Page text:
At Dreamforce yesterday, I moderated a panel of five CEOs on the challenges of leading in an age of accelerating technological transformation. The organizations they represented were diverse—from selling motorcycles (Jason Chinnock of Ducati North America), to hosting video (Susan Wojcicki of You Tube), to operating casinos (Mark Frissora of Caesars), to banking (Stephen Bird of Citi Global Consumer Banking) to training girls (Sylvia Acevedo of Girl Scouts USA.).
Yet they all sounded like they faced the same challenge—how to create cultures that can identify, adopt, and embrace rapid innovation.
As a final question, I asked them the most important leadership lesson they had learned for managing rapid change. Frissora emphasized the importance of transparency, and Wojcicki echoed that by telling how she holds a management meeting each week at which any employee can ask her any question. Acevedo, noting her organization is largely made up of volunteers, talked of the importance of showing people respect. Bird said he works to create a workplace free from fear, so employees are willing to experiment and take risks. And Chinnock finished up by quoting this advice, which he said he heard just just two days earlier, from another conference attendee:
“Leadership is 35% coaching, and the rest is following. You can’t have all the answers; you have to empower others to find them.”
Words to live by. More news below.
• A Tale of Two Techies: Tencent and Snap
Chinese internet giant Tencent bought a more-than 10% stake in Snapchat parent Snap on a day of contrasting fortunes for the two companies that says a lot about their relative health. Snap had earlier published a dog’s breakfast for its third-quarter report, while this morning in Hong Kong, Tencent’s e-book arm China Lit popped 84% on its stock market debut, the best performance among major IPOs this year. Snap could use the vote of confidence, while for Tencent, it’s barely more than a run-of-the-mill addition to a portfolio that already includes Tesla Motors and the world’s biggest online games.
• Democrats Break Their Losing Streak
Democrats swept a handful of East Coast elections on a night that broke a dispiriting losing streak over the last year, and showed that the President’s weak approval ratings aren’t just fake news. Ralph Northam won the Governorship of Virginia ahead of the GOP’s Ed Gillespie, while Phil Murphy beat Ken Guadagno for the right to succeed Chris Christie in New Jersey. Bill de Blasio was re-elected mayor of New York by an unsurprisingly handy margin. On the West Coast, Jenny Durkan kept the Democrats in charge in Seattle after the resignation of Mayor Ed Murray due to a sex scandal.
• But Ackman Can’t Break His
Bill Ackman’s old magic touch continues to elude him. The fund manager failed to get any of its three nominees onto the board of Automatic Data Processing in his proxy battle with the company’s management—a sign that investors no longer respond to his brand of activism. Korn Ferry vice chairman Alan C. Guarino wrote for Fortune Insiders that the best tactic for CEOs who don’t want to have to deal with activists taking potshots at their companies is to think and act more like activists themselves.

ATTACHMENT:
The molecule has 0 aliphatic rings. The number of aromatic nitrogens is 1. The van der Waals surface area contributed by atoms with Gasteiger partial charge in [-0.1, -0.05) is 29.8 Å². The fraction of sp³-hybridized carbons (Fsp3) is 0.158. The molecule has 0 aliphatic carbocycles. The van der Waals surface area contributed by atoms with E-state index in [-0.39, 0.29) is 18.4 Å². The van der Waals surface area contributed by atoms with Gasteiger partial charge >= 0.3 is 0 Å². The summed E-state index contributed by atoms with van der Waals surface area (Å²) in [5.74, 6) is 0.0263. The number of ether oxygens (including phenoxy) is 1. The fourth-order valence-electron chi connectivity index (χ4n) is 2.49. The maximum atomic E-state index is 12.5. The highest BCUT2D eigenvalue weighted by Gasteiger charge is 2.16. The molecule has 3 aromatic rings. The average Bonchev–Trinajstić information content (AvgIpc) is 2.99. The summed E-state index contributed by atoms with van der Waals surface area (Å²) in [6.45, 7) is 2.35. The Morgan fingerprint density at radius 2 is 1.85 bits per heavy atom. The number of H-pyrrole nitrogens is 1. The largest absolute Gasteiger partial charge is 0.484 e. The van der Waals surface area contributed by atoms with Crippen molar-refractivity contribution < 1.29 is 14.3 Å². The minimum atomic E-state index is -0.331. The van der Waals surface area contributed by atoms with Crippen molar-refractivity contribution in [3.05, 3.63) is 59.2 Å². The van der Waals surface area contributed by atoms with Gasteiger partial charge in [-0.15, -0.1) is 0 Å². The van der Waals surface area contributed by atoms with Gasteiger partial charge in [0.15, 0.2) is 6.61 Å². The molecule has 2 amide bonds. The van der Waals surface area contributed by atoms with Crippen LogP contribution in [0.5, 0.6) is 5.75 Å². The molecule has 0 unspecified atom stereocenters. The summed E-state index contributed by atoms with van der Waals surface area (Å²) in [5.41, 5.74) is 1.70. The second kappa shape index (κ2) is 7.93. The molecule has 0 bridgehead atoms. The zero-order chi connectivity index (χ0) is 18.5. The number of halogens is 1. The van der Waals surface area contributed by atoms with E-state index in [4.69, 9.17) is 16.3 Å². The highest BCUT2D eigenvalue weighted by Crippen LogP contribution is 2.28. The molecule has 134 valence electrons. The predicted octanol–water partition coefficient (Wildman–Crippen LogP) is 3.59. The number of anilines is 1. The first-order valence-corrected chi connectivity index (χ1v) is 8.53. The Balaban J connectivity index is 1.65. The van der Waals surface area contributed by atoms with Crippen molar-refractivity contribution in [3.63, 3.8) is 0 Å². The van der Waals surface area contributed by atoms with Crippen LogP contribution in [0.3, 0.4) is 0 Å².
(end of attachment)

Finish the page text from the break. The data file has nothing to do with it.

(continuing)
• Saudi Arabia Follows the Money
Saudi Arabia is planning to seize up to $800 billion in cash and assets belonging to the 60 or so officials and royal family members it arrested at the weekend, according to The Wall Street Journal’s sources. The scale of the vested interests is such that it’s easy to understand why some are saying Crown Prince Mohammad bin Salman may have overreached himself. Seizing the assets could be tricky, given that many are held abroad, but he should at least be able to get enough to pay the world’s biggest hotel bill, having detained many of the 60 at the $4,000-a-night Riyadh Ritz-Carlton.
Around the Water Cooler
• Lost in Translation: When Coastal Celebs Tout Heartland Drinks
The social media tar and feathers crew were still out in force after Hollywood’s Mila Kounis boasted of donating to Planned Parenthood under the name of Vice-President Mike Pence. Outraged conservatives were quick to announce a boycott of Jim Beam, which Kounis endorses. The furore wasn’t lost in translation in Tokyo: shares in Beam owner Suntory closed down 0.5% Wednesday, underperforming both broad and sectoral indexes.
• Beijing Kills Viacom’s China Deal
Chinese regulators have nixed the deal under which Viacom would have received $1 billion from Shanghai Film and Huahua Media to fund forthcoming movies. It’s the latest sign of Beijing cracking down on outbound investment that it doesn’t see as central to its strategic priorities, and follows the thwarting of Wanda Group’s move on Dick Clark Productions earlier this year.
• The Mouse’s Big Tin Ears
Walt Disney made an abrupt about turn from an ill-judged attempt to punish the Los Angeles Times for daring to investigate its business pratices. The House of Mouse had initially banned the LAT from advance screenings of its movies in response to the company’s use of tax breaks and other incentives at Anaheim. Apparently it neither knew nor cared how that would play at a time when the lurid consequences of Hollywood’s manipulation of the media are being laid bare through the Harvey Weinstein scandal. Disney’s approach to Fox may show that it hasn’t lost its business sense, but it could still do with a healthy dose of the common variety.
• Marissa Mayer, Come on Down!
Former Yahoo CEO Marissa Mayer has been subpoenaed to testify before the Senate Commerce Committee regarding the massive cyber hack that breached all 3 billion of the company’s member accounts. The Hill reported that Mayer had declined multiple invitations to appear before the committee voluntarily. Mayer left Yahoo with a $23 million severance deal after Verizon’s acquisition of the company for $4.5 billion.
Summaries by Geoffrey Smith; firstname.lastname@example.org